How to defrost chicken safely and other food safety tips
1. How do you defrost chicken safely?
You've got three options:
- Fridge: put the chicken in a large dish or pan to catch any dripping as it thaws. Put it on the bottom shelf of the fridge so that it can't drip on to other food below it. If you've unwrapped it from its packaging, rewrap it tightly in cling film. Timings? Rule of thumb is five hours per pound of chicken, so a 5lb chicken will take 24 hours (one day) to defrost. If you can plan ahead, the fridge is the least faff-y method.
- Cold water method: make sure the chicken is in a waterproof wrapper (it's easiest just to leave it in it's original packaging) and place it in a full blow of cold water. Refill the cold water every 30 minutes. Never use warm water. Timings? Rule of thumb is 30 minutes per pound of chicken, so a 5lb chicken will take 2.5 hours to defrost.
- Microwave: is trickiest because you can end up partially cooking the chicken rather than defrosting it. Timings? Read your microwave's manual, because they vary slightly. Don't guess. Microwaves works better for defrosting pieces of chicken, rather than the whole thing. This method also involves a certain amount of attention because you'll need to allow for 'sitting' time in between defrosting time.
2. How do you barbecue meat safely?
It's all about cooking the meat evenly over the correct temperature because undercooked or raw meat contains bacteria that can cause revolting stomach bugs.
- If you're using frozen meat, ensure it's properly thawed
- The BBQ coals should have a powdery grey surface and be glowing red before you start cooking.
- Turn the meat regularly and move it around the BBQ to ensure it is cooked evenly
- Before you serve it, check that it's piping hot in the centre, with no pink meat
3. Is it safe to reheat rice?
Yes, but only if the rice has been kept in the fridge for no longer than a day and only if it's steaming hot all the way through. You risk food poisoning by reheating rice that has been kept at room temperature because spores in the rice can grow into bacteria that cause vomiting and diarrhoea.
4. Should you wash fruit and vegetables before eating them?
Yes, but only after you've washed your own hands first. You should rub the fruit or veg in a bowl of cold water and then rinse under cold running water. Washing fruit and veg removes bacteria from soil, fertilisers, bird and animal faeces. The same goes for raw salad veg.
5. Should you keep eggs in the fridge?
Yes, and in their box. Eggs can contain salmonella bacteria so 'best before' dates (see 9, below) don't apply to eggs. Don't eat eggs after their 'best before' date, say the food safety experts.
6. How do you store and warm expressed breast milk safely?
If your fridge temperature is 4°C or below, you can keep expressed breast milk (EBM) for up to five days at the back of a fridge shelf. If you're not sure what temperature your fridge is, don't keep the EBM for more than three days. You can keep EBM in the freezer for up to six months (date it when you freeze it) at -18°C or below. Defrost in the fridge and don't refreeze.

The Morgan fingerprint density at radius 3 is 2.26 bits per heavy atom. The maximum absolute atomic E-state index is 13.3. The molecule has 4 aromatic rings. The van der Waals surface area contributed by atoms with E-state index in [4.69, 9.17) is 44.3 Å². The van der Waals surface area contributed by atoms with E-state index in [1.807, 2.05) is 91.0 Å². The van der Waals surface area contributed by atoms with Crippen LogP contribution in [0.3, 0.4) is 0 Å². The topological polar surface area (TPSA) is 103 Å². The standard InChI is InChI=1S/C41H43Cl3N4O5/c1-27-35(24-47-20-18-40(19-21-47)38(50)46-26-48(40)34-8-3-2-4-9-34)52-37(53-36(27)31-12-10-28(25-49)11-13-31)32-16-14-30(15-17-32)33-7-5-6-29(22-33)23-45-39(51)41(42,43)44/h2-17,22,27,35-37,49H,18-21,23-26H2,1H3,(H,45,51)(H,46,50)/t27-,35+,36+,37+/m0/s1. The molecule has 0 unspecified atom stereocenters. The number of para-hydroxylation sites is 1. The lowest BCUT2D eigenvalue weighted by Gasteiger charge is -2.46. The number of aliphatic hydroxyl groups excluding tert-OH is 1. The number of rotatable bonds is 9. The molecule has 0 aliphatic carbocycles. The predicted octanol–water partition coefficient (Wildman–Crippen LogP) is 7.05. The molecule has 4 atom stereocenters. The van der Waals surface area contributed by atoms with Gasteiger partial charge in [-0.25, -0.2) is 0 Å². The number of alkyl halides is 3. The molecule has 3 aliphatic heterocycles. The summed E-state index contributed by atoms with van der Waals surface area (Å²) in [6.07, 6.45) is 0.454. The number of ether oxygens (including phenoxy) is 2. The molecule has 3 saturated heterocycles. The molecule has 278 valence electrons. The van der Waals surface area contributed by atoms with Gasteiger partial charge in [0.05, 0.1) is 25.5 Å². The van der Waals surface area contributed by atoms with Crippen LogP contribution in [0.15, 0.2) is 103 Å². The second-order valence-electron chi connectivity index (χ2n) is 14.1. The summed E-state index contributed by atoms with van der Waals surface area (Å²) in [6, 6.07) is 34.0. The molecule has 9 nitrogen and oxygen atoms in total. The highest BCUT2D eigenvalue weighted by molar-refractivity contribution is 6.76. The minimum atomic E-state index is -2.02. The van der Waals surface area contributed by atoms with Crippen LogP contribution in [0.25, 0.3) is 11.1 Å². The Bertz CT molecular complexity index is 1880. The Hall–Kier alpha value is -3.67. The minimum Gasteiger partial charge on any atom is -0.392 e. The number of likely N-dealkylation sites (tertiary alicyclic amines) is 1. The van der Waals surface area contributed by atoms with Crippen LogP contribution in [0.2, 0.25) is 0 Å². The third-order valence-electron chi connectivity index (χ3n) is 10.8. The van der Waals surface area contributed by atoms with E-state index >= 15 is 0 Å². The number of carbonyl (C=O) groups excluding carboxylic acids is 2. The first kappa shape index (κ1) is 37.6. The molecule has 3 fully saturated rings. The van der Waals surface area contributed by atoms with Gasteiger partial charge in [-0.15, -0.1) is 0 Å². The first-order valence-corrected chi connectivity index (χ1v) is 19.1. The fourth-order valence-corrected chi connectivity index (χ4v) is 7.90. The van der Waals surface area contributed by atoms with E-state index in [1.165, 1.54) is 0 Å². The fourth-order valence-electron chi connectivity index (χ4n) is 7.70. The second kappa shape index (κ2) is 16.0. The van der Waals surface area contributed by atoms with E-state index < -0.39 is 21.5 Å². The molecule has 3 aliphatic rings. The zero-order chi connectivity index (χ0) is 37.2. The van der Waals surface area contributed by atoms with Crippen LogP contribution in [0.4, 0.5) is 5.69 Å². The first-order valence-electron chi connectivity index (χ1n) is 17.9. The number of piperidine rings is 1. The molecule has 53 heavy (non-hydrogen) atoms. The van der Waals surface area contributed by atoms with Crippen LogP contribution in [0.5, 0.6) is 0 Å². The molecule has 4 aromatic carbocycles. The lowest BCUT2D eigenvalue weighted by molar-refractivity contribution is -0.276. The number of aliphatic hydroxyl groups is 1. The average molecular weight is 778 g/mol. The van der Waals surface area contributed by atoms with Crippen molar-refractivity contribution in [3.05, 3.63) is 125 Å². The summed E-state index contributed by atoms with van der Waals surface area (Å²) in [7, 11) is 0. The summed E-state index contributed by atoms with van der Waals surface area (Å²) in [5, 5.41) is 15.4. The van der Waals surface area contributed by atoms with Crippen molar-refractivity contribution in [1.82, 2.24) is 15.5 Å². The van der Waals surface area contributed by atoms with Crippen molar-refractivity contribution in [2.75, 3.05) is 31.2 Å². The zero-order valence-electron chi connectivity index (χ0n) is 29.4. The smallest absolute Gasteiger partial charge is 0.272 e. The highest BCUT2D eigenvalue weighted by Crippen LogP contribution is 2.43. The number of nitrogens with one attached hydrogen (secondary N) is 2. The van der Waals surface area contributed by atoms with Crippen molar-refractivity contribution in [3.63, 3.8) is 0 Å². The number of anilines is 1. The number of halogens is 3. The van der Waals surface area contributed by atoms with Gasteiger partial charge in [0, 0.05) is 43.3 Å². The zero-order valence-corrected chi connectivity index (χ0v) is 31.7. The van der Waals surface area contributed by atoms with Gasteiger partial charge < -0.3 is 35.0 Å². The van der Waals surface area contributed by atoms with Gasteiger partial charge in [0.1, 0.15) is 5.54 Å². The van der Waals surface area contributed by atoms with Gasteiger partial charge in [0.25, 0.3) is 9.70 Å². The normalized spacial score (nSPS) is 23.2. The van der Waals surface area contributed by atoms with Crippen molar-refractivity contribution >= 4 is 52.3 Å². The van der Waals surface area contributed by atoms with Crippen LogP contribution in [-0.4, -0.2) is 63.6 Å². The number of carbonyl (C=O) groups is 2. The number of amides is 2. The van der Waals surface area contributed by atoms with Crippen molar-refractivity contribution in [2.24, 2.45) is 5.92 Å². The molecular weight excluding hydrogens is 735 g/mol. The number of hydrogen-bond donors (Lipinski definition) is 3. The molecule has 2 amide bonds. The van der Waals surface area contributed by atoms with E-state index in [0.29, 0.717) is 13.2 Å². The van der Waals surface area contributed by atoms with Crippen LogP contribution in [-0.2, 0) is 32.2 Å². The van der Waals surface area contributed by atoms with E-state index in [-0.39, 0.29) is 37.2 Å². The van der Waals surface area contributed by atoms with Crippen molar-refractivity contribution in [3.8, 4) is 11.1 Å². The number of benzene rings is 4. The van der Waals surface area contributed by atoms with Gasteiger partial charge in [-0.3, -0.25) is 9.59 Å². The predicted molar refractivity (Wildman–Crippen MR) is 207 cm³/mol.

To warm EBM, put it in a jug of lukewarm water and test the temperature on your wrist before you give it your baby.
And what about warming EBM more than once? There doesn't seem to be a clear consensus on this, but Kellymom.com says that if the milk is warmed up but not used, then it's OK to reheat it again once. But it adds that the more you reheat breast milk, the more you decrease its immunologic properties.
7. How long can you keep defrosted foods?
It depends whether the defrosted food is raw or cooked:
- Raw defrosted food can be kept in the fridge for up to two days before cooking
- Defrosted cooked food should be reheated and eaten immediately once fully defrosted
Avoid food waste by freezing food in portions, so that you only defrost the quantities you need.
8. How long can you keep cooked leftovers?
Two days maximum. Allow leftovers to cool at room temperature before you put them in the fridge. Hot food can't cool evenly in a fridge, so you risk food poisoning.
9. What's the difference between 'use by' and 'best before'?
'Use by' is about food safety and 'best before' is about food quality (except for eggs, see 5, above).
- 'Use by' is on the packaging of foods that go off fairly quickly and is based on scientific tests that have established when harmful bacteria will st. 'Use by' doesn't necessarily mean 'eat by' if the food can be frozen (but make sure you use it within the time limit set for freezing it, whether that's one week, one month or whatever). Once you've opened a 'use by' food, follow the instructions for storing and using, eg store in fridge and eat within two days of opening.
- 'Best before' means that the food will have the best flavour and texture before that date. After the date has passed, it won't necessarily be harmful, but it may not taste as nice.
'Display by' and 'sell by' are used by food shops for stock control, they're not aimed at shoppers.
10. Do you need to wash raw chicken?
No. Cooking it at the correct temperature will kill harmful bacteria. By washing it, you could splash the bacteria on to other kitchen surfaces. But you should wash your hands every time you handle raw food and wash all chopping boards and knives in hot, soapy water.